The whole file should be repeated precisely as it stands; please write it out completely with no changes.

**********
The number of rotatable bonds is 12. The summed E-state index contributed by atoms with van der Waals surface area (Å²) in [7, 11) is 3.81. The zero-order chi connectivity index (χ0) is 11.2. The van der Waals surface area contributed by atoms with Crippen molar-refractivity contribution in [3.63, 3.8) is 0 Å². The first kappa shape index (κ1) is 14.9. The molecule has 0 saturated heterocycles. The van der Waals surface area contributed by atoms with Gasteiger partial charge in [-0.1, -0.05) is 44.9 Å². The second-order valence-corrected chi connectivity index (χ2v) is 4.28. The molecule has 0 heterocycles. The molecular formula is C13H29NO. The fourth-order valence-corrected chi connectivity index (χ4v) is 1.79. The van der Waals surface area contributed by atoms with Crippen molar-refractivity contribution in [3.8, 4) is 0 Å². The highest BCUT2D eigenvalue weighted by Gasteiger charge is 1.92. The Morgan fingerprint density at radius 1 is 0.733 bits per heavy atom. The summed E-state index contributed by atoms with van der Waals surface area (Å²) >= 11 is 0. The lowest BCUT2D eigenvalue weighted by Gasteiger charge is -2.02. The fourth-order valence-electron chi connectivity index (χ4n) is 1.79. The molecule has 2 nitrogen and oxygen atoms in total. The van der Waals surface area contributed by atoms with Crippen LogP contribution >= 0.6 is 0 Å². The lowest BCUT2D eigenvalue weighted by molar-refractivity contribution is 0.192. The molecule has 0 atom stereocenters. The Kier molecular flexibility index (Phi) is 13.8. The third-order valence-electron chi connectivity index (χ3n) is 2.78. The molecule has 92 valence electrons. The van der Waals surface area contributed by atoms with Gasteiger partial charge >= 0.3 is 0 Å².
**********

The number of rotatable bonds is 12. The summed E-state index contributed by atoms with van der Waals surface area (Å²) in [7, 11) is 3.81. The zero-order chi connectivity index (χ0) is 11.2. The van der Waals surface area contributed by atoms with Crippen molar-refractivity contribution in [3.63, 3.8) is 0 Å². The first kappa shape index (κ1) is 14.9. The molecule has 0 saturated heterocycles. The van der Waals surface area contributed by atoms with Gasteiger partial charge in [-0.1, -0.05) is 44.9 Å². The second-order valence-corrected chi connectivity index (χ2v) is 4.28. The molecule has 0 heterocycles. The molecular formula is C13H29NO. The fourth-order valence-corrected chi connectivity index (χ4v) is 1.79. The van der Waals surface area contributed by atoms with Crippen molar-refractivity contribution in [3.8, 4) is 0 Å². The highest BCUT2D eigenvalue weighted by Gasteiger charge is 1.92. The Morgan fingerprint density at radius 1 is 0.733 bits per heavy atom. The summed E-state index contributed by atoms with van der Waals surface area (Å²) >= 11 is 0. The lowest BCUT2D eigenvalue weighted by Gasteiger charge is -2.02. The fourth-order valence-electron chi connectivity index (χ4n) is 1.79. The molecule has 2 nitrogen and oxygen atoms in total. The van der Waals surface area contributed by atoms with Crippen LogP contribution >= 0.6 is 0 Å². The lowest BCUT2D eigenvalue weighted by molar-refractivity contribution is 0.192. The molecule has 0 atom stereocenters. The Kier molecular flexibility index (Phi) is 13.8. The third-order valence-electron chi connectivity index (χ3n) is 2.78. The molecule has 92 valence electrons. The van der Waals surface area contributed by atoms with Gasteiger partial charge >= 0.3 is 0 Å².